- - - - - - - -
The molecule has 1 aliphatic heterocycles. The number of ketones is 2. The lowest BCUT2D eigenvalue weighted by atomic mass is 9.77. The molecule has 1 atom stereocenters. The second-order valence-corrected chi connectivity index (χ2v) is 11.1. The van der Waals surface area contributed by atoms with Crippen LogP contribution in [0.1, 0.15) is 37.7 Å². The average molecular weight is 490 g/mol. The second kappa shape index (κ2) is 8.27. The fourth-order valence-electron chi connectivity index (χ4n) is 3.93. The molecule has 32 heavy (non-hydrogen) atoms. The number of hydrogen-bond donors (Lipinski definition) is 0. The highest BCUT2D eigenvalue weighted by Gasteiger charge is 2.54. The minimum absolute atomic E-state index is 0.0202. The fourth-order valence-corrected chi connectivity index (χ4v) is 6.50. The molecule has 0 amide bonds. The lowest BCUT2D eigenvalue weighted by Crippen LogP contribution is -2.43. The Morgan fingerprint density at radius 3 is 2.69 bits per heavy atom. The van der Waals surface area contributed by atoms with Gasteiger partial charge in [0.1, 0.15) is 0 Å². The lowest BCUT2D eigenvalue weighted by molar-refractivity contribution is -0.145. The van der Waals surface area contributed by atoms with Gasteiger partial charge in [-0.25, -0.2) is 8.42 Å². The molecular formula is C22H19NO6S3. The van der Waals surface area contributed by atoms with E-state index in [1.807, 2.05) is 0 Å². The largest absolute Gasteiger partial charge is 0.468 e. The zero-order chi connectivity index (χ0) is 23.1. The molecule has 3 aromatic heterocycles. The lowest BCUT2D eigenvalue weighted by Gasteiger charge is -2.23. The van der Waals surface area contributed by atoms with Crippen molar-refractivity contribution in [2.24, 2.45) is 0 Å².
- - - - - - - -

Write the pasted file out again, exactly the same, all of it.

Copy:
The molecule has 1 aliphatic heterocycles. The number of ketones is 2. The lowest BCUT2D eigenvalue weighted by atomic mass is 9.77. The molecule has 1 atom stereocenters. The second-order valence-corrected chi connectivity index (χ2v) is 11.1. The van der Waals surface area contributed by atoms with Crippen LogP contribution in [0.1, 0.15) is 37.7 Å². The average molecular weight is 490 g/mol. The second kappa shape index (κ2) is 8.27. The fourth-order valence-electron chi connectivity index (χ4n) is 3.93. The molecule has 32 heavy (non-hydrogen) atoms. The number of hydrogen-bond donors (Lipinski definition) is 0. The highest BCUT2D eigenvalue weighted by Gasteiger charge is 2.54. The minimum absolute atomic E-state index is 0.0202. The fourth-order valence-corrected chi connectivity index (χ4v) is 6.50. The molecule has 0 amide bonds. The lowest BCUT2D eigenvalue weighted by Crippen LogP contribution is -2.43. The Morgan fingerprint density at radius 3 is 2.69 bits per heavy atom. The van der Waals surface area contributed by atoms with Gasteiger partial charge in [0.1, 0.15) is 0 Å². The lowest BCUT2D eigenvalue weighted by molar-refractivity contribution is -0.145. The van der Waals surface area contributed by atoms with Gasteiger partial charge in [-0.25, -0.2) is 8.42 Å². The molecular formula is C22H19NO6S3. The van der Waals surface area contributed by atoms with E-state index in [1.807, 2.05) is 0 Å². The largest absolute Gasteiger partial charge is 0.468 e. The zero-order chi connectivity index (χ0) is 23.1. The molecule has 3 aromatic heterocycles. The lowest BCUT2D eigenvalue weighted by Gasteiger charge is -2.23. The van der Waals surface area contributed by atoms with Crippen molar-refractivity contribution in [2.24, 2.45) is 0 Å².